Hundreds of pupils caught with drugs at Hampshire schools

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MORE needs to be done to address the ‘shocking’ numbers of children bringing illegal drugs to school.

That’s the call from councillors after it was revealed Hampshire has the highest number of recorded incidents and offences in England and Wales of pupils taking substances into schools.

Statistics from a Freedom of Information Act request showed that for the three complete years from 2011/12 to 2013/14, there were 229 incidents in Hampshire.

The next highest was 144 incidents at schools in Avon and Somerset, and 138 in the West Midlands.

Data from police forces across England and Wales shows class A drugs such as heroin and crack cocaine are among the illegal substances seized in more than 2,000 incidents and offences over the past four years.

Councillor Neill Young, who is in charge of children and education for Portsmouth City Council, said: ‘It’s shocking to see those figures and disappointing.

‘We need to ensure all children know the effects drug use can have. We will be working with schools to educate them.’

Councillor Peter Edgar, cabinet member for education at Hampshire County Council, said, the county is one of the largest nationally.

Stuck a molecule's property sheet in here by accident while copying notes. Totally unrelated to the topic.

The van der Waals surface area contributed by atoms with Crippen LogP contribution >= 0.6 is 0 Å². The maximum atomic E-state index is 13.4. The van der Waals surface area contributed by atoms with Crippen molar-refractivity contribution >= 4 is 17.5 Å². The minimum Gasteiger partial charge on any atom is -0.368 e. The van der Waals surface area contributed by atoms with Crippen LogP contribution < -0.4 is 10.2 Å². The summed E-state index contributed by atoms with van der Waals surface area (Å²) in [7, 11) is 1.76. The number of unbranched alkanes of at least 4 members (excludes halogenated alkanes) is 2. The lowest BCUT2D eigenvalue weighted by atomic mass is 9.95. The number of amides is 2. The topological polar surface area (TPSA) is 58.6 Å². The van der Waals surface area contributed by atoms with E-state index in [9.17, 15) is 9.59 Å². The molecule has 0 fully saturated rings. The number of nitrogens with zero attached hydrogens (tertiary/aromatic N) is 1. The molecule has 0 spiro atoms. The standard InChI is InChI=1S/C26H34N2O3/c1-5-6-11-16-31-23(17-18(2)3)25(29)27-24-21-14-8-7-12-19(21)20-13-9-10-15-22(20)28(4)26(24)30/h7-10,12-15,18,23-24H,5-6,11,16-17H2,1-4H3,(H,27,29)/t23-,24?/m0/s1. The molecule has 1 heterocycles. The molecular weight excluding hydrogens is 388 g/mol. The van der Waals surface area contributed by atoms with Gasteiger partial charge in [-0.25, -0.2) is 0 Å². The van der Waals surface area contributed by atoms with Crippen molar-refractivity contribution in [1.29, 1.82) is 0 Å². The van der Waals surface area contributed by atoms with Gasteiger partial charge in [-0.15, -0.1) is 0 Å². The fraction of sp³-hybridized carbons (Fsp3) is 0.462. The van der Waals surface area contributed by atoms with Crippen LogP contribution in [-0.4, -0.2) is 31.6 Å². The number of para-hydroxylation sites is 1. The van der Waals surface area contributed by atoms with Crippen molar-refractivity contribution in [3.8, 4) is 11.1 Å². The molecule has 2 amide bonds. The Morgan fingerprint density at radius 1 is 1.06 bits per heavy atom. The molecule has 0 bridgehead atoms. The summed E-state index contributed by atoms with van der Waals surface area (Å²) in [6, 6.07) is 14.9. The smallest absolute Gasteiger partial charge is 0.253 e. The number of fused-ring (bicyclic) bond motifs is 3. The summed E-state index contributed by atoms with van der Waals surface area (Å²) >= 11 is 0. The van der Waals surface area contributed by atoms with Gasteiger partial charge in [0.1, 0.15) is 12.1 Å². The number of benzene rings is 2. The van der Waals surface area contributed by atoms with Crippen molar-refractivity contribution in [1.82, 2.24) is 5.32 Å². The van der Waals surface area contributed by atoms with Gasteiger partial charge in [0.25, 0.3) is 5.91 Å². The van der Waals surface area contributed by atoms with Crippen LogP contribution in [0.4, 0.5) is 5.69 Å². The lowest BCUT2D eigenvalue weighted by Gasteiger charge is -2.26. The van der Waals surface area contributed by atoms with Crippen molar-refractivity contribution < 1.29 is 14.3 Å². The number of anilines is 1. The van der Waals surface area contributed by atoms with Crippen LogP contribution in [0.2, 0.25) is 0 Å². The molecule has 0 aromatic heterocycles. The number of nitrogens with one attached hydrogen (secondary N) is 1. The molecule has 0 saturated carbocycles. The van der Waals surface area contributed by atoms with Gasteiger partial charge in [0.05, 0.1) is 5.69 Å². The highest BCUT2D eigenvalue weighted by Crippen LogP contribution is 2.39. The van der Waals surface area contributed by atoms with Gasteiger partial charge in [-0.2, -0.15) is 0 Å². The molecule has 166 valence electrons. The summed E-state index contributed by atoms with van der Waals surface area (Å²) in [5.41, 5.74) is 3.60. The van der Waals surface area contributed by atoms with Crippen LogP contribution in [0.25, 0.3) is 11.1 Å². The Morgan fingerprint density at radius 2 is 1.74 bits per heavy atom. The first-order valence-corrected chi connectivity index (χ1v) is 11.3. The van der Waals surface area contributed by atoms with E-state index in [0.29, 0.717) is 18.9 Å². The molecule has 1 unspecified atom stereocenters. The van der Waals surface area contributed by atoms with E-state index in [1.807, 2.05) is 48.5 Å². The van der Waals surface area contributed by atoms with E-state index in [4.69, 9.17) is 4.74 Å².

He added: ‘Hampshire is one of the larger education authorities in the country, but that doesn’t mean we should be complacent.

‘It’s down to the schools to raise awareness of this and from the schools I have visited, this is taking place.’

The figures revealed cannabis was involved in more incidents and offences than any other – 625 – while cocaine was present in 27 cases.

The figures showed a slight year-on-year decrease in the number of incidents, from a peak of 657 in 2011/12, to 611 and 560 the following years.

There were 407 incidents to the end of 2014.

The vast majority of incidents occurred on school premises – 752 – but colleges and universities in the force areas also reported incidents.

Hampshire’s police and crime commissioner Simon Hayes said police do have a role to play in educating.

Mr Hayes said: ‘As a society, schools, parents, police and health professionals need to give a strong message to young people that drugs are dangerous, that they can become addictive and can kill you.’